So, let us throw an additional curve ball into this conversation. Is your router capable of handling 1 Gbps without cooking your kilo of steak? Due to the heat its generating, probably not. Most business routers can handle 100 Mbps without starting to go into meltdown. 

With that example out of the way, let’s introduce the technical terms Jitter, latency and buffering* which are all required to meet certain levels to deliver a high quality and consistent voice in real-time traffic over a shared Internet connection. If we combined these variables accordingly, we can generate what is referred to as the Mean Opinion Score (MOS). The MOS score provides a user with an indication of what they could expect their voice service to be like.

As a guide, a MOS of 4.1 is required for good voice conversation. The table below references the scores you can expect from a MOS test. 

MOS Quality Impairment
5 Excellent Imperceptible
4 Good Perceptible but not annoying
3 Fair Slightly annoying
2 Poor Annoying
1 Bad Very annoying

If your MOS score is less than 4.1 there are many factors that come into play all relating to latency, jitter and buffering. Generally, your Internet provider may be contending the Internet traffic they receive from all their subscribers. What does this mean? Imagine for a moment you are cruising down a very busy 8 lane highway moving at a consistent pace, the wind is blowing in your hair, everything is great until… “Roadworks ahead” merge into two lanes… Everyone slows down and 8 lanes of traffic merge into 2 with no control of the situation, going from 100 kilometres per hour (km/h) to 10 km/h and you’re still 5 kilometres from the road works. 

Similarly, Internet traffic suffers from the same congestion, data packets are now being held up and the voice quality and real-time speech requirement are lost – all thanks to your Internet provider.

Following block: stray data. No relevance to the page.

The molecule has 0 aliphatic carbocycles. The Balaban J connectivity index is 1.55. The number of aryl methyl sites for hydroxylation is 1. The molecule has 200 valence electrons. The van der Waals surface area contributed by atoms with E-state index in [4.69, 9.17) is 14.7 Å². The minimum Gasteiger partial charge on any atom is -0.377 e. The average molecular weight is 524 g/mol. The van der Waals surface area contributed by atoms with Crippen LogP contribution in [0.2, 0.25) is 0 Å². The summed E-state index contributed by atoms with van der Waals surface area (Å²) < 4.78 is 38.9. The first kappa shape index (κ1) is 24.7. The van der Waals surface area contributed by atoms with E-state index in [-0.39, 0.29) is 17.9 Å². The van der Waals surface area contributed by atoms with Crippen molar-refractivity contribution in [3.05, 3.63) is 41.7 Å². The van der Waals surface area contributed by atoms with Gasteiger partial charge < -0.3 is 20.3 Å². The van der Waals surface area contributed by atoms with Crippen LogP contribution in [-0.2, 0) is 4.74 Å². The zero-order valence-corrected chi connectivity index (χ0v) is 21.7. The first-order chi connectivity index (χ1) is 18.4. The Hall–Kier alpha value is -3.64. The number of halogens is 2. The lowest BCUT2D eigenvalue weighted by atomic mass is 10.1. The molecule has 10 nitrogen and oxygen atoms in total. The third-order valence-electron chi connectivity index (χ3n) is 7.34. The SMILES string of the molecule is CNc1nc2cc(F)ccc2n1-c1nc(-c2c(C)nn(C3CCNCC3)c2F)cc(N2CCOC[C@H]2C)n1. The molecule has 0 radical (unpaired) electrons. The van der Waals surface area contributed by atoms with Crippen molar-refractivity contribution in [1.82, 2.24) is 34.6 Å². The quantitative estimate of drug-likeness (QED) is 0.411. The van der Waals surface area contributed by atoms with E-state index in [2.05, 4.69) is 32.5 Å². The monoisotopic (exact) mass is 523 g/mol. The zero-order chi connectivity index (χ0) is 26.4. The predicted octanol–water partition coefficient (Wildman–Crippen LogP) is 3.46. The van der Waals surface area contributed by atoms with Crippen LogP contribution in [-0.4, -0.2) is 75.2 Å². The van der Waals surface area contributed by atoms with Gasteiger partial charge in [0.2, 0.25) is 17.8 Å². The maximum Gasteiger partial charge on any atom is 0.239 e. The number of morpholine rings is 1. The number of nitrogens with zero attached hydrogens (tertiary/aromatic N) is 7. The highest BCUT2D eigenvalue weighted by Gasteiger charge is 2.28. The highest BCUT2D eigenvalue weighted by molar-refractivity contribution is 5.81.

Roadworks don’t only happen in one spot; choke points exist across the entire network. This is important to know because we have mentioned the theoretical speed the Internet link is able to achieve. For example, a 100 Mbps NBN connection may never actually be able to reach 100 Mbps.

Why? Because your Internet provider is limiting the available bandwidth in their network. To design a network for fifty 100 Mbps NBN services, the cost to deliver 5000 Mbps (50 * 100) at a 1:1 contention ratio is too costly. So, an Internet provider may contend the service to 20:1, for every 20 Mbps purchased they allocate 1 Mbps in the network for use. For our example to service this customer we would require 250 Mbps.

If we have all 50 customers accessing the network at the same time the maximum bandwidth available to the customer is only 5 Mbps (250 Mbps divided by the 50 customers). So, the actual speed available becomes a function of the available bandwidth. For this reason, some businesses opt to get an NBN TC4 (best effort service) for data and a dedicated TC2 or business grade service only for voice. Why, because a TC2 service has a 1:1 contention ratio but that’s now increasing the cost.

To test your MOS score click here. This will test the connection from your business location to the Novum Networks voice infrastructure.

Now that we have discussed the delivery requirements, it is also important for a business to understand the features and capabilities that your SIP provider gives you. For example, not all SIP Trunk providers can provide HICAPs or EFTPOS facilities, so if your business needs them, ensure you ask the right questions.